ECUR 805

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I took ECUR 805 in the month of August 2016. The format for this course was quite unique and, to be honest, a little stressful for myself, mostly due to travel plans I had previously made. The entire course was compacted within three weeks. Somehow, the course perfectly aligned with my travel plans for the summer and I found myself working a lot in the passenger seat driving through the Rockies, in Calgary with my newborn nephew, and back home celebrating a mini family reunion. Needless to say, it was a very busy time and a challenge to my personal time management skills – something it turns out I was able to handle.

The focus of 805 was to independently explore a topic of interest that we had a motivation to learn about. Having implemented Genius Hour in my own classroom previously, I was excited for the opportunity to pursue a passion of my own again in a Masters course.  Like nearly every single student I have ever presented with Genius Hour, I initially found myself frozen and unable to find a topic that I wanted to go ahead with.

Luckily, due to the very tight time restrictions of the course, I forced myself to make a choice: one-to-one computing programs in schools. I’m first to admit that this isn’t exactly a passion of mine. But, I had taught in one-to-one environments previously and I knew that I would be helping implement a program to support teachers in one-to-one classrooms in my upcoming role in the fall. Being an advocate of technology in classrooms, I haven’t been immune to the nonstop criticisms of technology in classrooms and am often confronted with questions about this when I tell anyone about what I do and how I do it. So, I figured this would be a great opportunity to dive into some research and get well versed on both sides of the issue.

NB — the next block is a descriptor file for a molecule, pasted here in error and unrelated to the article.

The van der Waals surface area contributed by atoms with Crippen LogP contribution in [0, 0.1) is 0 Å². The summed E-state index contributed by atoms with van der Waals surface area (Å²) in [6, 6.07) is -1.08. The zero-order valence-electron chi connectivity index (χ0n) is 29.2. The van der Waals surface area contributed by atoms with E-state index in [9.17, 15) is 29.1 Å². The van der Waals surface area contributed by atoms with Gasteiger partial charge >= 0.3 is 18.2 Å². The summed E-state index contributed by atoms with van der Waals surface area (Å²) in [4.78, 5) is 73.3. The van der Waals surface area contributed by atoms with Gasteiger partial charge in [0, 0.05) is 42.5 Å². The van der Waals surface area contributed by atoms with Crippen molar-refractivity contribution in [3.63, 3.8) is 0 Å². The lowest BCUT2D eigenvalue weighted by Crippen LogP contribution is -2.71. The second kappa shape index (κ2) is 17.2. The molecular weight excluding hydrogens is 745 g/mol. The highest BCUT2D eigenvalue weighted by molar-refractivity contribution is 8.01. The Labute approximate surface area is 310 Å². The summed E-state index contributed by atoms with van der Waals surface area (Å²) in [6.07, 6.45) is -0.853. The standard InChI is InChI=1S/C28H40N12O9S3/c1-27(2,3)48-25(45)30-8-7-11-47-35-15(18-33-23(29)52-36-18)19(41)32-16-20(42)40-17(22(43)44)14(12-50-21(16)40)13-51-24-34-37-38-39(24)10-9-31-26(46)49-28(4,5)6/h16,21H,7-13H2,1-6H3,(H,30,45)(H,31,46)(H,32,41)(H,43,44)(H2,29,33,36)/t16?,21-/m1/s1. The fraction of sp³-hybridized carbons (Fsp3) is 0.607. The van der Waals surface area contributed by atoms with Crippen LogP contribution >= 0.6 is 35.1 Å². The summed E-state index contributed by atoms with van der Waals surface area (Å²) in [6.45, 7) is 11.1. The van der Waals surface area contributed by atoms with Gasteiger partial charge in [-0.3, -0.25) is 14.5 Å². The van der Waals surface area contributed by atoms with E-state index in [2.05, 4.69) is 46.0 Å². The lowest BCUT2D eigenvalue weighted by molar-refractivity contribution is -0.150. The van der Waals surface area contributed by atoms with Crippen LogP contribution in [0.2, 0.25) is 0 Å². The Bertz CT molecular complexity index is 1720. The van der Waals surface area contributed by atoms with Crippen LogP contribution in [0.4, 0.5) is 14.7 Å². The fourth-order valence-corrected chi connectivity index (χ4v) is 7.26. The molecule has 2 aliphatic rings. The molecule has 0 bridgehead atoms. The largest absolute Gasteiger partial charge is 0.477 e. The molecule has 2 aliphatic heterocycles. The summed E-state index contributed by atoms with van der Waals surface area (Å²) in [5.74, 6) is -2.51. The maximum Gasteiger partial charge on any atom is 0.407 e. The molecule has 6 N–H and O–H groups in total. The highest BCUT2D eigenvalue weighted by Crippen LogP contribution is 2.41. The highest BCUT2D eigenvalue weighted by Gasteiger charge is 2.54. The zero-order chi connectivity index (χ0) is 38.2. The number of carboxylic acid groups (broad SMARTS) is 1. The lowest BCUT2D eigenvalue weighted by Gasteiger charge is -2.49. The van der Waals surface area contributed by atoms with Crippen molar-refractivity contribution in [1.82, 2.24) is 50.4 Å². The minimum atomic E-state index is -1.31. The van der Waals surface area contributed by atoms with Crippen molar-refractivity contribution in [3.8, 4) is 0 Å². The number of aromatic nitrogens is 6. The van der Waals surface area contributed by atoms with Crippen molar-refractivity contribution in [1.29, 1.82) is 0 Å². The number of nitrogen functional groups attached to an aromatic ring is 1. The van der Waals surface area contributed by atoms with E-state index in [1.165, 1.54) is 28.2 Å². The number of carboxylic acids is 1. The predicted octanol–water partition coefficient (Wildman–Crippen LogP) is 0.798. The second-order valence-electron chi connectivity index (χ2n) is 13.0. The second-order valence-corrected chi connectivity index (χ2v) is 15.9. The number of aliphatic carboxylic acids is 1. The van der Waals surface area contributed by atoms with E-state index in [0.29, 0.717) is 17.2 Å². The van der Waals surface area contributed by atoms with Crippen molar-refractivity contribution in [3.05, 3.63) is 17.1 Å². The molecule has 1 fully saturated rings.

Aside from my research paper, practically the only other requirement of the course was to review a peer’s draft of their paper. Thankfully, and likely by design, the classmate I was assigned to peer review was investigating a very similar topic: BYOD (bring your own device) policies in the classroom. Through his paper, I found additional sources for my paper and I  ended up strengthening up some portions of my paper after reading his arguments and receiving the feedback. That opportunity to deeply share my work and review someone else’s work was something I really did not understand the true value of until I had the chance to do so.

Although not directly an outcome of the course, I think my biggest take away was the need for a solid plan for any research that you plan to do. With my tight time constraints, I had to find the discipline to work on my paper daily and in non-traditional settings, like the car or on a picnic bench.

Artifacts

Final Paper

 

Image Credit: IMG_4590” (CC BY-NC 2.0) by bionicteaching